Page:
Nikon 14-24mm f/2.8 vs. Tamron 15-30mm f/2.8: An In-Depth Comparison of Ultra-Wide-Angle Powerhouses

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Welcome to the ultimate showdown between two of the most sought-after ultra-wide-angle zoom lenses: the Nikon 14-24mm f/2.8 and the Tamron 15-30mm f/2.8.

In the world of photography, the right lens can make all the difference, and that’s especially true when it comes to capturing stunning landscapes, breathtaking architecture, or intricate interiors. With their impressive focal ranges and fast apertures, both of these lenses have built a loyal following among photographers. But how do they stack up against each other in terms of performance, build quality, and overall user experience?

In this in-depth comparison, we’ll dive into the nitty-gritty of each lens, revealing their strengths and weaknesses to help you make an informed decision on which ultra-wide-angle marvel is best suited for your creative pursuits.

So, let’s gear up and explore these two optical giants in a battle that will determine the ultimate champion of the ultra-wide-angle realm!


Nikon AF-S NIKKOR 14-24mm F2.8G EDTamron SP 15-30mm F2.8 Di VC USD G2 Nikon F (FX)
Max ApertureF2.8F2.8
Aperture TypeFixedFixed
Focal Range (mm)14-2415-30
Mount TypeNikon F (FX)Nikon F (FX)
Zoom Ratio (X)1.72

The Nikon 14-24mm f/2.8 and Tamron 15-30mm f/2.8 are both fixed-aperture, wide-angle zoom lenses designed for Nikon F (FX) mount cameras. They share a maximum aperture of f/2.8, providing good low-light performance and relatively shallow depth of field for a wide-angle lens. However, there are some key differences between these two lenses.

The Nikon lens offers a slightly wider focal range, starting at 14mm compared to the Tamron’s 15mm. This can be advantageous for capturing more of a scene, particularly in landscape or architectural photography. On the other hand, the Tamron lens has a longer focal range, extending up to 30mm, which provides more versatility and a higher 2.0x zoom ratio compared to the Nikon’s 1.7x.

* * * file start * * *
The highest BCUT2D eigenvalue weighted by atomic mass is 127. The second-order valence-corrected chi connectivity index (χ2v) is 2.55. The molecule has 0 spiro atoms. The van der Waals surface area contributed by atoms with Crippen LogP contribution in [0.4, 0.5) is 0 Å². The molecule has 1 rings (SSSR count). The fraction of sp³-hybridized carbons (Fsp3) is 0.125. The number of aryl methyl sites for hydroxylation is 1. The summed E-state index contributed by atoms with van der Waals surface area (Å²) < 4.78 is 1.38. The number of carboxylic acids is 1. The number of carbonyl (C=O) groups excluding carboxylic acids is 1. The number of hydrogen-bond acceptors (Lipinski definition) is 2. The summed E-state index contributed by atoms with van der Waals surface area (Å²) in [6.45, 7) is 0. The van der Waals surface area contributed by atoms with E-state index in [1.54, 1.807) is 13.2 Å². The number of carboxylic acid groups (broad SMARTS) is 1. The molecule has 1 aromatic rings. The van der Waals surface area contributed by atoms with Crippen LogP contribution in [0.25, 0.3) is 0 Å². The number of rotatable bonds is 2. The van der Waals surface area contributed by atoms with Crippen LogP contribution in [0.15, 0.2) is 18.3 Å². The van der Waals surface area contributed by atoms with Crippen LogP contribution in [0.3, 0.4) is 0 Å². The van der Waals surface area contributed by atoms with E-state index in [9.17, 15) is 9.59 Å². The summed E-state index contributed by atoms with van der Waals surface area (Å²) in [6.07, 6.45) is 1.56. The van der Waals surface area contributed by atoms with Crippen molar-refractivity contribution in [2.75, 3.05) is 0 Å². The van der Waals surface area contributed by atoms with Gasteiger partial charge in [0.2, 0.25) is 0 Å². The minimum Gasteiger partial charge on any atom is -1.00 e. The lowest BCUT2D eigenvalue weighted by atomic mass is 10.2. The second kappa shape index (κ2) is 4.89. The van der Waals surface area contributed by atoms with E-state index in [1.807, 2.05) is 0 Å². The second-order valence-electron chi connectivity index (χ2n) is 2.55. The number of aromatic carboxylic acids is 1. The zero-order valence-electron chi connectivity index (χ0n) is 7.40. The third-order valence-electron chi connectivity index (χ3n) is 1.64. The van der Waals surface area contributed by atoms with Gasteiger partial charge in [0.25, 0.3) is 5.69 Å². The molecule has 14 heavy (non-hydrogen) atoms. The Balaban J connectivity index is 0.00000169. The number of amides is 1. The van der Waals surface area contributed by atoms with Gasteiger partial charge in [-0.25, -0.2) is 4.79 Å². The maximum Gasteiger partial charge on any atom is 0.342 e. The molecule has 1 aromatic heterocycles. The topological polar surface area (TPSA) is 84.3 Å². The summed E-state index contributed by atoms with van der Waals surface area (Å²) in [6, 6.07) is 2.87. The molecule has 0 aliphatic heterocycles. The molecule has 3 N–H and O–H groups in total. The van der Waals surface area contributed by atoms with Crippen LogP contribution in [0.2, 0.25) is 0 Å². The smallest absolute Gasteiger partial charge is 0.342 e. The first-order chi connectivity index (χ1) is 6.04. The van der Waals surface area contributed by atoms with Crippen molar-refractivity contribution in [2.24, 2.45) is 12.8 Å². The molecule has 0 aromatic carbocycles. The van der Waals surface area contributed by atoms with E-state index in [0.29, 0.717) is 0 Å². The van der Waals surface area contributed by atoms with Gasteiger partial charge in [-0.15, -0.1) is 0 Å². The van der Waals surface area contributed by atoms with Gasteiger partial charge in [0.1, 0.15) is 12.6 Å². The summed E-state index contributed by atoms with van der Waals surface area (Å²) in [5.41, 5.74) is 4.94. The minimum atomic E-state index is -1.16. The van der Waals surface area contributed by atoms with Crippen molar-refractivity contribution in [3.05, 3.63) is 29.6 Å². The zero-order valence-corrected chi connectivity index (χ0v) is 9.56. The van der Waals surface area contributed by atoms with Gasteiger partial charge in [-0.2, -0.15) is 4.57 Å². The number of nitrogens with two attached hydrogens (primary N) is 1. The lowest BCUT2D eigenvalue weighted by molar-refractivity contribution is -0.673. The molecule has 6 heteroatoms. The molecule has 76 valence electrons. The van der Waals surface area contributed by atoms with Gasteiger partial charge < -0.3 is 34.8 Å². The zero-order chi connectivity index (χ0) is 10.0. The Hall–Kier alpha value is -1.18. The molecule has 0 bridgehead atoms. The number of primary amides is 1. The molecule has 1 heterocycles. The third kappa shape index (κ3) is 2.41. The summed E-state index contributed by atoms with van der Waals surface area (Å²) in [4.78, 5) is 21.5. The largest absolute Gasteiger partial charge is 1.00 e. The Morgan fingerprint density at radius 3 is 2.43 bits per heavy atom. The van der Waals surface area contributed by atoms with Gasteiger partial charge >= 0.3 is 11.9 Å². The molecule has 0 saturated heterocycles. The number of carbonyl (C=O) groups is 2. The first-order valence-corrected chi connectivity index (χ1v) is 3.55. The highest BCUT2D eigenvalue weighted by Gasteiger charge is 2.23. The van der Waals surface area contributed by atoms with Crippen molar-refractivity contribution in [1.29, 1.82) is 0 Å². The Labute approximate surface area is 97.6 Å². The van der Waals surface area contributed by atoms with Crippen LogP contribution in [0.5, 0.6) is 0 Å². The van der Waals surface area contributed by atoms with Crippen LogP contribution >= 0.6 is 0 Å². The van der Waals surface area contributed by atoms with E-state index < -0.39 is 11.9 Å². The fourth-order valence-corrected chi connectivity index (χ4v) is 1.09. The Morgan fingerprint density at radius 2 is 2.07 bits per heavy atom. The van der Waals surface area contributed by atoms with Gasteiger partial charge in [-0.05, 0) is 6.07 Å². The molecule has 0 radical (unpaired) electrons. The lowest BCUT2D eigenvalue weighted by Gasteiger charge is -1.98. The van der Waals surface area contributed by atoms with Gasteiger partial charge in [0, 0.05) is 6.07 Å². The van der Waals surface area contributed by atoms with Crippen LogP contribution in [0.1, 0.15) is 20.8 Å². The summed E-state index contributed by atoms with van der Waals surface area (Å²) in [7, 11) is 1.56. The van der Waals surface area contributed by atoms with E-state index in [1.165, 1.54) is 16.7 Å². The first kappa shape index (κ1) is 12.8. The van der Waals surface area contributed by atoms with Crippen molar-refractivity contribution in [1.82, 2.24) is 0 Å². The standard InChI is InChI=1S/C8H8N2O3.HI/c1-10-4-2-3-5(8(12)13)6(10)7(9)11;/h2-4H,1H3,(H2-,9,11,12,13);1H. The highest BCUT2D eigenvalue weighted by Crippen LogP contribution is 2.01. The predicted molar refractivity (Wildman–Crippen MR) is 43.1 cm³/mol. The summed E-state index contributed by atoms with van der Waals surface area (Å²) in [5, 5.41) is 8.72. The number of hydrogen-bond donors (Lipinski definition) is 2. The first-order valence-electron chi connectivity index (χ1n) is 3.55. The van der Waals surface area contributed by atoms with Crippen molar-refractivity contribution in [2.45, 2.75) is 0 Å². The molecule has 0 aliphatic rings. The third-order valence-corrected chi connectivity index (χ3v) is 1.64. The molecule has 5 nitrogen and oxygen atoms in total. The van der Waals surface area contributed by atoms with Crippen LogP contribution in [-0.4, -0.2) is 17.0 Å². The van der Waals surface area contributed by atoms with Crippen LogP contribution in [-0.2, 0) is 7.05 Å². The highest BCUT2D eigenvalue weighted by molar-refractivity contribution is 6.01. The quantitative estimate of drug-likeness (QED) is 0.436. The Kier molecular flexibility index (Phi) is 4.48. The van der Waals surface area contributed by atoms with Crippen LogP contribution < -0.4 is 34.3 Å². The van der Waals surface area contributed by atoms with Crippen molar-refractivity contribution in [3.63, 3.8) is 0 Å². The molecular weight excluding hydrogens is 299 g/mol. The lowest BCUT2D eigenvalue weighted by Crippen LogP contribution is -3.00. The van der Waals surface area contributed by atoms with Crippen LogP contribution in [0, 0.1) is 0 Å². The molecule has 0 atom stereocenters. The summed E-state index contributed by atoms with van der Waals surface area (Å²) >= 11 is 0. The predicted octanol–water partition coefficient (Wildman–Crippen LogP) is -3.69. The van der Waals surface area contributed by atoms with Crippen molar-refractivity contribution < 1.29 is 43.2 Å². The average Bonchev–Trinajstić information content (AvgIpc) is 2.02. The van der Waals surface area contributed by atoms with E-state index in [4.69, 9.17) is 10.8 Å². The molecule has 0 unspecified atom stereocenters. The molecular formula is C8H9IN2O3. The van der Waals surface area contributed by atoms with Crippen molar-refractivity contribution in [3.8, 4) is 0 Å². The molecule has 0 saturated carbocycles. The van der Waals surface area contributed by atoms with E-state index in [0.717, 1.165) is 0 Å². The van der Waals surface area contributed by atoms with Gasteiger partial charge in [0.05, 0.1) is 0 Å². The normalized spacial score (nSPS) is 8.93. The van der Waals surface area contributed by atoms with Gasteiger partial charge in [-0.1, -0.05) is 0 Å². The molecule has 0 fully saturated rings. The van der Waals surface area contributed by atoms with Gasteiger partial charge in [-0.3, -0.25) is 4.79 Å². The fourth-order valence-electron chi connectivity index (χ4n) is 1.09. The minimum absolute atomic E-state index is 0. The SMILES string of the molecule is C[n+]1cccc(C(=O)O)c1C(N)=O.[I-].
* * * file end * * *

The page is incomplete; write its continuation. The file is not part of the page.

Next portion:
Design and Ease of Use

Nikon AF-S NIKKOR 14-24mm F2.8G EDTamron SP 15-30mm F2.8 Di VC USD G2 Nikon F (FX)
Diameter x Length (mm)⌀98×131.5mm⌀98×145mm
Weight (gr)10001100
Weather SealingYesYes
Distance ScaleYesYes
DoF ScaleNoNo
Hood SuppliedYesYes

When comparing the Nikon 14-24mm f/2.8 and Tamron 15-30mm f/2.8 lenses, we can see some differences in their physical attributes.

The Nikon lens has a diameter of 98mm and a length of 131.5mm, making it slightly more compact than the Tamron lens, which has a diameter of 98mm and a length of 145mm. The Nikon lens also weighs less at 1000g, compared to the Tamron lens at 1100g.

Considering the importance of dimensions and weight in photography, the Nikon 14-24mm f/2.8 lens offers better portability, balance, storage, and ease of lens swapping due to its smaller size and lighter weight. This can be especially beneficial in situations like travel, street, or outdoor photography, where carrying lighter gear and blending in with the environment are crucial.

Lens Mount and Barrel

The Nikon 14-24mm f/2.8 lens mount is crafted from metal with a rubber gasket for protection against dust and water. This durable design ensures longevity, although it does not support gel filters inside the mount. The Tamron 15-30mm f/2.8 lens mount also boasts a metal construction, along with a rubber gasket that offers moisture-resistant construction, effectively preventing moisture and rain infiltration.